September 4, 2020

Student treasures musical outlet during pandemic as member of national orchestra

Ryan Snyder
Ryan Snyder

Ryan Snyder is not a medical student yet, but that hasn’t stopped him from blending his love of music with his pursuit of becoming a health care provider.

Snyder, a sophomore pre-medical student at Wayne State University with plans to graduate from WSU in 2023, is already a member of the Detroit Medical Orchestra, a musical ensemble of physicians, residents, and other health care workers associated with the WSU School of Medicine. He has also served as a musician ambassador for Pediatric Oncology patients at Beaumont Royal Oak through the DMO’s relationship with music therapist Holly Platis, and played violin for bone marrow transplant patients as a volunteer at Detroit Medical Center’s Harper University Hospital and the Barbara Ann Karmanos Cancer Institute.

“It is incredible the power that music holds as a mode for holistic healing, and I hope for a future where music therapists are integrated deeper into the patient care team,” he said.

Snyder is second violinist in the National Virtual Medical Orchestra’s online performance of “Academic Festival Overture” by Johannes Brahms.

The NVMO features 50 doctors, nurses, first responders and medical students from 15 cities in the United States. It was founded during the COVID-19 pandemic under the organization of the Warren Alpert Medical School of Brown University. He joined the ensemble through his membership as a second violinist with the DMO when its season ended due to the pandemic.

Music Director John Masko reached out to the Detroit Medical Orchestra's board of directors and presented them with the opportunity for some DMO string players to join the National Virtual Medical Orchestra. “I jumped on the opportunity and haven't looked back since,” Snyder said.

Snyder believes that music can help with feelings of isolation, especially during the COVID-19 pandemic.

“Music has always been a channel to deal with periods of great emotional and physical stress for me, and that persists to this day,” he said. “Being able to play an instrument that it so similar to the human voice is like unlocking new forms of language to express and cope with situations. Since our normal concert season with the DMO was canceled, that outlet largely disappeared for me in the form of weekly ensemble rehearsals at Scott Hall. With the creation of the NVMO, that platform was made available again to perform and dissipate the day-to-day anxious and isolated feelings that come with living during a pandemic.”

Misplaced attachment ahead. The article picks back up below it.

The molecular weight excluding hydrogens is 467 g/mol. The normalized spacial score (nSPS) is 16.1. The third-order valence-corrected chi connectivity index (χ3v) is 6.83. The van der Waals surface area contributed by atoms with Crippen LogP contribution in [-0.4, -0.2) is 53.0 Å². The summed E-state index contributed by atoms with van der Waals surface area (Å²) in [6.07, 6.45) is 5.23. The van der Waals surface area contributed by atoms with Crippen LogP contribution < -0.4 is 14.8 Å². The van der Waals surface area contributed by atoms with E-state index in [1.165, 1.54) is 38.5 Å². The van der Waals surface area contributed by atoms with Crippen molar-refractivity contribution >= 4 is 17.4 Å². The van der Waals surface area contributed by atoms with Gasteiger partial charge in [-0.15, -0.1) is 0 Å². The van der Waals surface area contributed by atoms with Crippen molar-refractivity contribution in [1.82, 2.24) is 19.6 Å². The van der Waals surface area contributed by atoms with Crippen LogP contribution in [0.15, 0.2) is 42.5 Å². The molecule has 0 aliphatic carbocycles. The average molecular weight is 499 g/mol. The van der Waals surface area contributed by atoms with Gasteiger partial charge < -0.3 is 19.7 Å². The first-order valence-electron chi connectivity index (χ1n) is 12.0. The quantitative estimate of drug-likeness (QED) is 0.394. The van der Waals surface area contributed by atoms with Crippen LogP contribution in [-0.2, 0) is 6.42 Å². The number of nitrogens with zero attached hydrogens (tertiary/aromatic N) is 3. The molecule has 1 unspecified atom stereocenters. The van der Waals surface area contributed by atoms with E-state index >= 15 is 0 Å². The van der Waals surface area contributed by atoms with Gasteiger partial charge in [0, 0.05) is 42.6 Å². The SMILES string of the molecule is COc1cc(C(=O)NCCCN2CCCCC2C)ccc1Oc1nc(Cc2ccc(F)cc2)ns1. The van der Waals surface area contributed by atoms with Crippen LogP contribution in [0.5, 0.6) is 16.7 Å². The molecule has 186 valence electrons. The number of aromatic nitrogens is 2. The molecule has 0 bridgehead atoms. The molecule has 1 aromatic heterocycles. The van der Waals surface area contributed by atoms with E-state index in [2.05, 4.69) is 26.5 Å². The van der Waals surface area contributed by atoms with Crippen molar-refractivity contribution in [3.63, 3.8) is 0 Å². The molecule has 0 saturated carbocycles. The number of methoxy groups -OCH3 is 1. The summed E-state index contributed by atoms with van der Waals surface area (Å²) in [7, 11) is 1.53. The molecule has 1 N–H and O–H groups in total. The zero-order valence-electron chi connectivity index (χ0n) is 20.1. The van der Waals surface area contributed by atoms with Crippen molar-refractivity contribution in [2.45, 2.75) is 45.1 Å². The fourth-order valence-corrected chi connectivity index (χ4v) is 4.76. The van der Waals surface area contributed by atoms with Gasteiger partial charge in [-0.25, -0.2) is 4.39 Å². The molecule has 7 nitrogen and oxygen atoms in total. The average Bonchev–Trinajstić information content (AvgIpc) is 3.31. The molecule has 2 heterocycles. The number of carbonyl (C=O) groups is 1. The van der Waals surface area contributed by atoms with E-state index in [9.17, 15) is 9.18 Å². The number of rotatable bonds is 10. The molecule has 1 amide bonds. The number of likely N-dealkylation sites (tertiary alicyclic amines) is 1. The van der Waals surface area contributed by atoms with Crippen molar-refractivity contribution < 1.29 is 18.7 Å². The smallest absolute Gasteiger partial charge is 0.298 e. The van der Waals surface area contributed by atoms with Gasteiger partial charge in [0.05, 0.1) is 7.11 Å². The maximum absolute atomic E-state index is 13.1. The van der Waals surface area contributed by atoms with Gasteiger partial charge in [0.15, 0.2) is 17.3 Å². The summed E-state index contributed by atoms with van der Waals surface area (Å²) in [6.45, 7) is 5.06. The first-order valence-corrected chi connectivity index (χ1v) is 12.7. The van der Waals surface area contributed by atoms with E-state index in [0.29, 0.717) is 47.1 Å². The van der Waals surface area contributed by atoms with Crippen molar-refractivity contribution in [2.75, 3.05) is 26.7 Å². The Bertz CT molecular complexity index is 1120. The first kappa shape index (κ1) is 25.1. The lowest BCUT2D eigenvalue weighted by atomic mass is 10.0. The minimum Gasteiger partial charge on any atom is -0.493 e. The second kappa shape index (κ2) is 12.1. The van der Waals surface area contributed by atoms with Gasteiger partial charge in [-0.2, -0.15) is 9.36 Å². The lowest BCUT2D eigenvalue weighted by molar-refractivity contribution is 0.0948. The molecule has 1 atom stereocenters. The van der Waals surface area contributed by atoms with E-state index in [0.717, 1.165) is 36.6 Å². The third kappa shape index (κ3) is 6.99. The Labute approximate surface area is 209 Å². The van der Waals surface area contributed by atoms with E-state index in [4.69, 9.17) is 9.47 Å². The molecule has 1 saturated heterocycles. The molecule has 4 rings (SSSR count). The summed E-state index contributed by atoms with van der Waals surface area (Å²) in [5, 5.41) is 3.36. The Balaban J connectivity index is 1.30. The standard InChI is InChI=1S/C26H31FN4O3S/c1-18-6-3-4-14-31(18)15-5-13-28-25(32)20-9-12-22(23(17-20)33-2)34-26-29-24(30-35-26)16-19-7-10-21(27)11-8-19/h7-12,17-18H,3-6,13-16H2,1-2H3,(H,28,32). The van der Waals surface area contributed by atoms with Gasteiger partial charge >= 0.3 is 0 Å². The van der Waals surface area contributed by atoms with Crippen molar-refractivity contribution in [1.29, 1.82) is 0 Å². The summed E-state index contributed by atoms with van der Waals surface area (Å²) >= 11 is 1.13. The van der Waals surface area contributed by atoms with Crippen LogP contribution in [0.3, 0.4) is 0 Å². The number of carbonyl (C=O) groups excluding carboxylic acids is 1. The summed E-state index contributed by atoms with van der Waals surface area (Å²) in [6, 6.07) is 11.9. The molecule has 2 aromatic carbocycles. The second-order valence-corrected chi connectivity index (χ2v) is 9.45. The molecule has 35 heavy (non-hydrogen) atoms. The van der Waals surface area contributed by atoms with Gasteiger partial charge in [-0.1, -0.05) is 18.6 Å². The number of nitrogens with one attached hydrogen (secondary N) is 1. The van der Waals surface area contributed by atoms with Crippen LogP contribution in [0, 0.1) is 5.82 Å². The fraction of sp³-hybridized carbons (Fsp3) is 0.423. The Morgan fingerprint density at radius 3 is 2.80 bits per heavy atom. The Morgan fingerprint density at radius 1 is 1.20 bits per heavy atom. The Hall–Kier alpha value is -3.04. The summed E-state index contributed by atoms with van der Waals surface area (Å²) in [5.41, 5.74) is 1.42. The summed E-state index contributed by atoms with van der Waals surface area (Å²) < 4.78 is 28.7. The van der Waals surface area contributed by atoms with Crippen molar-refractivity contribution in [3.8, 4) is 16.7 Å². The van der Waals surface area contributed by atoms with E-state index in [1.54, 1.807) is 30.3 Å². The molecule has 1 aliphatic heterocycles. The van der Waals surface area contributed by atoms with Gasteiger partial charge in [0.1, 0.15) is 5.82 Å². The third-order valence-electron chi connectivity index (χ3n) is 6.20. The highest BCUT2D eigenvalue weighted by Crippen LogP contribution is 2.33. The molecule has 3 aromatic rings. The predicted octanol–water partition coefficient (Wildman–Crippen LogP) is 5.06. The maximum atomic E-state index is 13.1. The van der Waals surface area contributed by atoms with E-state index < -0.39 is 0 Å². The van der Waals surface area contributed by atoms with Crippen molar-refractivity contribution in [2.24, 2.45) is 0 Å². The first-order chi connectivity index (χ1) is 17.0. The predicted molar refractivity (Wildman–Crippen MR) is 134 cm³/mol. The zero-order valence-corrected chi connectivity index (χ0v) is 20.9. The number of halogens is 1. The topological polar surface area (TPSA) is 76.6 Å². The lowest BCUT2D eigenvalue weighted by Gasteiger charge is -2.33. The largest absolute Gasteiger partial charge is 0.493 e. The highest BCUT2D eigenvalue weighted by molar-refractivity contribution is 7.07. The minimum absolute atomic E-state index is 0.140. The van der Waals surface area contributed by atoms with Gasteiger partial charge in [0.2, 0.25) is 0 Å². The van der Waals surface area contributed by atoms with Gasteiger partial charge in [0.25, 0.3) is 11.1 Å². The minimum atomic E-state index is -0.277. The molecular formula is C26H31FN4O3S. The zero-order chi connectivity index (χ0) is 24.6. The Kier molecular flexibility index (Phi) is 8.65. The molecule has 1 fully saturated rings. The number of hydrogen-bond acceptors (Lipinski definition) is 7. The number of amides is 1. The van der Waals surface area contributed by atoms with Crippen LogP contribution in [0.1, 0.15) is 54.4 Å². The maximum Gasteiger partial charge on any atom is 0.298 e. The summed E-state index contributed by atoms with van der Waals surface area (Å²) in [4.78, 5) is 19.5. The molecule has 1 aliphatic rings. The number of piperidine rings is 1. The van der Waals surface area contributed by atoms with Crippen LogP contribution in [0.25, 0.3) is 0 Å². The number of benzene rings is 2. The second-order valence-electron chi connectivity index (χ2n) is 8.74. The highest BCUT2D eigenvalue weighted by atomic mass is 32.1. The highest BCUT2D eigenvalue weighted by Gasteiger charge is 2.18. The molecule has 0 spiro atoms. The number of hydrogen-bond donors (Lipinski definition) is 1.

Snyder grew up in Livonia, Mich., and started playing violin in sixth grade.

“As with many of the musicians in our ensembles, there came a time for me where there was a great clash between the pursuit of medicine and becoming a musician. Luckily, with organizations such as the National Virtual Medical Orchestra and the Detroit Medical Orchestra, I have been blessed with opportunities to advance my musicianship at the same time as practicing core patient care skills that I will use as a future health care provider,” Snyder said.

He is majoring in Honors Biochemistry and Chemical Biology with a co-major in University Honors and a minor in Biomedical Physics. He has served as a pre-medical volunteer for Detroit’s Cass Clinic.

His advice for students starting a new educational journey during the pandemic is to take it easy.

“I would stress the importance of avoiding self-frustration if you struggle with your new educational pursuit. Specifically for musicianship, it takes several years to become proficient in an instrument,” he said. “To this day, I am still learning new things about violin performance, which is to say that many things such as becoming a physician are lifelong learning quests, and require balance and spaced practice to properly craft.”

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